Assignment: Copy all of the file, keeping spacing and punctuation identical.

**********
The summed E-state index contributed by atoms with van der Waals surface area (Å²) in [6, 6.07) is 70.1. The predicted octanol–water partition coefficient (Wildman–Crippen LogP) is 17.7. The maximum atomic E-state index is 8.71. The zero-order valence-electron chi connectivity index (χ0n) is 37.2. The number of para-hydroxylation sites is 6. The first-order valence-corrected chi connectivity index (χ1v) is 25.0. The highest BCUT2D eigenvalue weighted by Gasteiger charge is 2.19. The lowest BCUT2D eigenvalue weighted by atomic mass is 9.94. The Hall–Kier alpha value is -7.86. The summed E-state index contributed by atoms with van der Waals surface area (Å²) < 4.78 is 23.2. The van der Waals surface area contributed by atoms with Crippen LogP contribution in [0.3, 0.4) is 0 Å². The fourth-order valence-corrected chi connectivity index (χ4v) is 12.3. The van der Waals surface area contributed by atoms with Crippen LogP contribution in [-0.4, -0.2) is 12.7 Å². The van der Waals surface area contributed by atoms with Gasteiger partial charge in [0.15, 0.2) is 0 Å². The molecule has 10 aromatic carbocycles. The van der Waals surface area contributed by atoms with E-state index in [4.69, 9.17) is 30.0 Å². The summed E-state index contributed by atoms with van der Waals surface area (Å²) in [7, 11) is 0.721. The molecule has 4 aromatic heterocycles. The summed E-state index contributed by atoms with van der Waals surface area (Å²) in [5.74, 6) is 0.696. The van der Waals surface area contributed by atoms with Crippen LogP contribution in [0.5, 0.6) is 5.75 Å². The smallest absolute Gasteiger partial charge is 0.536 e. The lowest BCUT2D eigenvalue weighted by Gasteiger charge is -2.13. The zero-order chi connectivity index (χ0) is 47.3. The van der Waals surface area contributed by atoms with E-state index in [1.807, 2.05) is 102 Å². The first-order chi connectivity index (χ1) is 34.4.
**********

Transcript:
The summed E-state index contributed by atoms with van der Waals surface area (Å²) in [6, 6.07) is 70.1. The predicted octanol–water partition coefficient (Wildman–Crippen LogP) is 17.7. The maximum atomic E-state index is 8.71. The zero-order valence-electron chi connectivity index (χ0n) is 37.2. The number of para-hydroxylation sites is 6. The first-order valence-corrected chi connectivity index (χ1v) is 25.0. The highest BCUT2D eigenvalue weighted by Gasteiger charge is 2.19. The lowest BCUT2D eigenvalue weighted by atomic mass is 9.94. The Hall–Kier alpha value is -7.86. The summed E-state index contributed by atoms with van der Waals surface area (Å²) < 4.78 is 23.2. The van der Waals surface area contributed by atoms with Crippen LogP contribution in [0.3, 0.4) is 0 Å². The fourth-order valence-corrected chi connectivity index (χ4v) is 12.3. The van der Waals surface area contributed by atoms with Crippen LogP contribution in [-0.4, -0.2) is 12.7 Å². The van der Waals surface area contributed by atoms with Gasteiger partial charge in [0.15, 0.2) is 0 Å². The molecule has 10 aromatic carbocycles. The van der Waals surface area contributed by atoms with E-state index in [4.69, 9.17) is 30.0 Å². The summed E-state index contributed by atoms with van der Waals surface area (Å²) in [7, 11) is 0.721. The molecule has 4 aromatic heterocycles. The summed E-state index contributed by atoms with van der Waals surface area (Å²) in [5.74, 6) is 0.696. The van der Waals surface area contributed by atoms with Crippen LogP contribution in [0.5, 0.6) is 5.75 Å². The smallest absolute Gasteiger partial charge is 0.536 e. The lowest BCUT2D eigenvalue weighted by Gasteiger charge is -2.13. The zero-order chi connectivity index (χ0) is 47.3. The van der Waals surface area contributed by atoms with E-state index in [1.807, 2.05) is 102 Å². The first-order chi connectivity index (χ1) is 34.4.